Except for Denny Hamlin, the recent Talladega strategy of hanging in the back and avoiding trouble went by the wayside Sunday — right before half the cars in the field went sideways on the last lap.
“The first couple years we try to make a strategy,” Matt Kenseth said after winning the Good Sam Roadside Assistance 500 Sunday, referring to first years after the COT debuted. “‘Let’s all hang back. Let’s go up front, but if it looks scary, let’s go to the back.’ Honestly, we got tired of it, so I think Jimmy [Fennig] and I talked about it last July before Daytona. We decided the fans pay a lot of money to watch us race. These guys pay me money to drive the race car fast. We just race hard every lap. We try to qualify the best we can. Go up, try to lead the most laps we can, and put ourselves in position to win the race, and not really worry about all that.”
Sunday’s race will be remembered as much for all the near-misses before “the big one” actually happened, when Tony Stewart tried to block a charge from Michael Waltrip on the final lap.
“As you saw today and you’ve seen a lot of times, there is no safe place,” Kenseth said. “Tony was just leading. I might have passed him or he was in second when he got wiped out. So you’ve got to race sooner or later. The last lap is the last lap. Everybody’s trying to get to the front. I’d rather already be there if we can be.”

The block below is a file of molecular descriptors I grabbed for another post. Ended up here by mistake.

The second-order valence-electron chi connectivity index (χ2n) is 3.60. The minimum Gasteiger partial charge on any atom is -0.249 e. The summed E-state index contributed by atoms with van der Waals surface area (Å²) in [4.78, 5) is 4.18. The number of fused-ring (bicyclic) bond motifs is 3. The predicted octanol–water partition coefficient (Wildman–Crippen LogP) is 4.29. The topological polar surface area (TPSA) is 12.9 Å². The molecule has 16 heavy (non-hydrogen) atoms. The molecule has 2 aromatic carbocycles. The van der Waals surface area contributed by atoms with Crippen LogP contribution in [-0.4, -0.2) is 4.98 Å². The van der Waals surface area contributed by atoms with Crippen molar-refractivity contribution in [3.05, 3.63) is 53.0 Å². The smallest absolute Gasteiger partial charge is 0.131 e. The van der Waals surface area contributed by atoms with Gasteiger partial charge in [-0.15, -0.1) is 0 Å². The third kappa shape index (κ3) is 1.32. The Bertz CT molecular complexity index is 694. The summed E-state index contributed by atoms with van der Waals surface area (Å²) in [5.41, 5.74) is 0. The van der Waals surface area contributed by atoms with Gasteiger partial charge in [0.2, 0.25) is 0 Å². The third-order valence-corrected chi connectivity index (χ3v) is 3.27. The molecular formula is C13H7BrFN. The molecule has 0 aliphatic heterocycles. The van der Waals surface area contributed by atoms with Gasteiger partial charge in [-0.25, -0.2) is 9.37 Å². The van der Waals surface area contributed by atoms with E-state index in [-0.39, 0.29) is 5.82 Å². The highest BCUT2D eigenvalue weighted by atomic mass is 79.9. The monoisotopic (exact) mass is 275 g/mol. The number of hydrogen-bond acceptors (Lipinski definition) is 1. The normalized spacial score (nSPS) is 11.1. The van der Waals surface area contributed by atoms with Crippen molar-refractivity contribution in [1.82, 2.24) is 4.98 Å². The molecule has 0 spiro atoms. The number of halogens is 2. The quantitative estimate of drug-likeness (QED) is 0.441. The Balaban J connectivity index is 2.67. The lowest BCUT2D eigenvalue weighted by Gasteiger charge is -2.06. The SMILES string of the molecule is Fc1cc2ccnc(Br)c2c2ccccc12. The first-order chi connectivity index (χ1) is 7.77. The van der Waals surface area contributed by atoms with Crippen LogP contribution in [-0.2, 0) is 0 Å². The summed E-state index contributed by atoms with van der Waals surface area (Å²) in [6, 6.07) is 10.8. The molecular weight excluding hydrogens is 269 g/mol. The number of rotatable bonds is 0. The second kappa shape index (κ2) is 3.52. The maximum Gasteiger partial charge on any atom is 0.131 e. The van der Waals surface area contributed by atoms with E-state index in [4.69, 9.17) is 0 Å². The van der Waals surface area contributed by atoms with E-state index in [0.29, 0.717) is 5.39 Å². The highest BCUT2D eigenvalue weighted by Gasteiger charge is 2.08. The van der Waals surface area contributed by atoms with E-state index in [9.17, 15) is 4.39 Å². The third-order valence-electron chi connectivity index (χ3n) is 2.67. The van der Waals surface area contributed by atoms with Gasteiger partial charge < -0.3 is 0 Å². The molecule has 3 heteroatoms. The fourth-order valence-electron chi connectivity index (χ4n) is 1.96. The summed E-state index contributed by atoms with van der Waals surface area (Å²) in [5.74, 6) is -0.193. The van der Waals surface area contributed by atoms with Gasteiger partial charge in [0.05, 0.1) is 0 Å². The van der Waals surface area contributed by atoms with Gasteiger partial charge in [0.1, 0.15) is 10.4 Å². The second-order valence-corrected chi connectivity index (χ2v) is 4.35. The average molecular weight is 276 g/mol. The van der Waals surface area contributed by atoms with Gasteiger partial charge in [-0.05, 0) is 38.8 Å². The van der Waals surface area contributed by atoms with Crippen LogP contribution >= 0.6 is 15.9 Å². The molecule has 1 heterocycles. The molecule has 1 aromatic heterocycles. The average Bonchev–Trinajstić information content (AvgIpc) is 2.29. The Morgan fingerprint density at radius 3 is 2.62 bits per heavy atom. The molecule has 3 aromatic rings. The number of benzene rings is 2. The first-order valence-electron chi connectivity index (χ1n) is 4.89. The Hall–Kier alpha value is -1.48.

Unfortunately for Kenseth, Sunday’s win serves as nothing more than momentum for his move to Joe Gibbs Racing next year. He struggled so much in the first three races that even with the win, he still ranks last out of the 12 Chase drivers.
In the end the three top chase contenders, Hamlin, Jimmie Johnson and Brad Keselowski created separation between them and the rest of the Chasers. Keselowski, who finished seventh Sunday, widened his lead over Johnson to 14 points. Johnson, despite being caught in the final-lap chaos, finished 17th to stay within striking distance. And Hamlin’s conservative strategy worked to an extent. He finished 14th and trails Keselowski by 23 points.
“We knew it was going to happen,” Johnson said of the wreck. “We did a very good job of managing things all day long. It was just getting really tight. I think we were probably four-wide going into [turn] three. I could see some tire smoke off the guys in front of me, and then everybody just merged together and we were all in a big wad at that point. Fortunately my car I could still drive to the finish so I passed a couple of guys that were sitting there on the bottom trying to get going themselves. I guess I finished 17th. I don’t know, we’ll take it I guess. We don’t have a choice now.”
Keselowski was similarly blase about his finish — although he realized how fortunate he was.
“We were four-wide for about two-and-a-half straight laps and it’s just a matter of time before you wreck,” said Keselowski, who now takes the lead to Saturday’s Bank of America 500 at Charlotte Motor Speedway. “It happens but that’s just Talladega. I ran the bottom lane knowing that it was going to happen and that I could at least escape it. It’s not really how I wanted to leave Talladega, but we survived it with the points lead. That’s pretty big.”